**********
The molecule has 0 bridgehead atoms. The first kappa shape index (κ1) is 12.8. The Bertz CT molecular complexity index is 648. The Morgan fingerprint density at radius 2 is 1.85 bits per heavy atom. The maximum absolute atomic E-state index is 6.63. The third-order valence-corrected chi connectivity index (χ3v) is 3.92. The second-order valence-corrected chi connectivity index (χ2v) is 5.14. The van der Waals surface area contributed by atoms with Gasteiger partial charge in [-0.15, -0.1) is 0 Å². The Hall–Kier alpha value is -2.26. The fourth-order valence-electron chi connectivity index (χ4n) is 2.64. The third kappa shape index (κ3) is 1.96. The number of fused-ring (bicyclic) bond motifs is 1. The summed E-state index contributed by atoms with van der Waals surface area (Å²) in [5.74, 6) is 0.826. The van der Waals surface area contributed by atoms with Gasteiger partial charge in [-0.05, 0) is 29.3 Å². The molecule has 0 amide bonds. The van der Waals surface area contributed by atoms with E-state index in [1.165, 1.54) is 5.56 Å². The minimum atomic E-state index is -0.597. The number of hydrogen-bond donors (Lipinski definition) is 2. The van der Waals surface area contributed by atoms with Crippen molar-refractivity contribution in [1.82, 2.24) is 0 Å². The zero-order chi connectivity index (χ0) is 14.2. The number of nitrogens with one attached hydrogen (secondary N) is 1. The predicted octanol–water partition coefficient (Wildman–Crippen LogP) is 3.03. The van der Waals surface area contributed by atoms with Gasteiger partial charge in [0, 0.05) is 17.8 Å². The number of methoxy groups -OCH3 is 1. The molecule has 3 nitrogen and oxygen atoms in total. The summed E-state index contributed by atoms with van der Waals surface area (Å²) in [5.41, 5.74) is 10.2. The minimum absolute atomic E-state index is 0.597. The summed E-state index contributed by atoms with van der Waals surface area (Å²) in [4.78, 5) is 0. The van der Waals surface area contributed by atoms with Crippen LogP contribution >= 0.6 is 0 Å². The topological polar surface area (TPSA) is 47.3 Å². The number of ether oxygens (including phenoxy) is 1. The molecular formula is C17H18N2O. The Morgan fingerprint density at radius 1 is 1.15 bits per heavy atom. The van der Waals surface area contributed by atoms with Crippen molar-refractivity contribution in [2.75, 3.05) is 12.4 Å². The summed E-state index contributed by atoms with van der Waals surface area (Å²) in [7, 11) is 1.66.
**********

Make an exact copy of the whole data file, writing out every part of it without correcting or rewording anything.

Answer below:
The molecule has 0 bridgehead atoms. The first kappa shape index (κ1) is 12.8. The Bertz CT molecular complexity index is 648. The Morgan fingerprint density at radius 2 is 1.85 bits per heavy atom. The maximum absolute atomic E-state index is 6.63. The third-order valence-corrected chi connectivity index (χ3v) is 3.92. The second-order valence-corrected chi connectivity index (χ2v) is 5.14. The van der Waals surface area contributed by atoms with Gasteiger partial charge in [-0.15, -0.1) is 0 Å². The Hall–Kier alpha value is -2.26. The fourth-order valence-electron chi connectivity index (χ4n) is 2.64. The third kappa shape index (κ3) is 1.96. The number of fused-ring (bicyclic) bond motifs is 1. The summed E-state index contributed by atoms with van der Waals surface area (Å²) in [5.74, 6) is 0.826. The van der Waals surface area contributed by atoms with Gasteiger partial charge in [-0.05, 0) is 29.3 Å². The molecule has 0 amide bonds. The van der Waals surface area contributed by atoms with E-state index in [1.165, 1.54) is 5.56 Å². The minimum atomic E-state index is -0.597. The number of hydrogen-bond donors (Lipinski definition) is 2. The van der Waals surface area contributed by atoms with Crippen molar-refractivity contribution in [1.82, 2.24) is 0 Å². The zero-order chi connectivity index (χ0) is 14.2. The number of nitrogens with one attached hydrogen (secondary N) is 1. The predicted octanol–water partition coefficient (Wildman–Crippen LogP) is 3.03. The van der Waals surface area contributed by atoms with Gasteiger partial charge in [0, 0.05) is 17.8 Å². The number of methoxy groups -OCH3 is 1. The molecule has 3 nitrogen and oxygen atoms in total. The summed E-state index contributed by atoms with van der Waals surface area (Å²) in [5.41, 5.74) is 10.2. The minimum absolute atomic E-state index is 0.597. The summed E-state index contributed by atoms with van der Waals surface area (Å²) in [4.78, 5) is 0. The van der Waals surface area contributed by atoms with Crippen LogP contribution >= 0.6 is 0 Å². The topological polar surface area (TPSA) is 47.3 Å². The number of ether oxygens (including phenoxy) is 1. The molecular formula is C17H18N2O. The Morgan fingerprint density at radius 1 is 1.15 bits per heavy atom. The van der Waals surface area contributed by atoms with Crippen molar-refractivity contribution in [2.75, 3.05) is 12.4 Å². The summed E-state index contributed by atoms with van der Waals surface area (Å²) in [7, 11) is 1.66.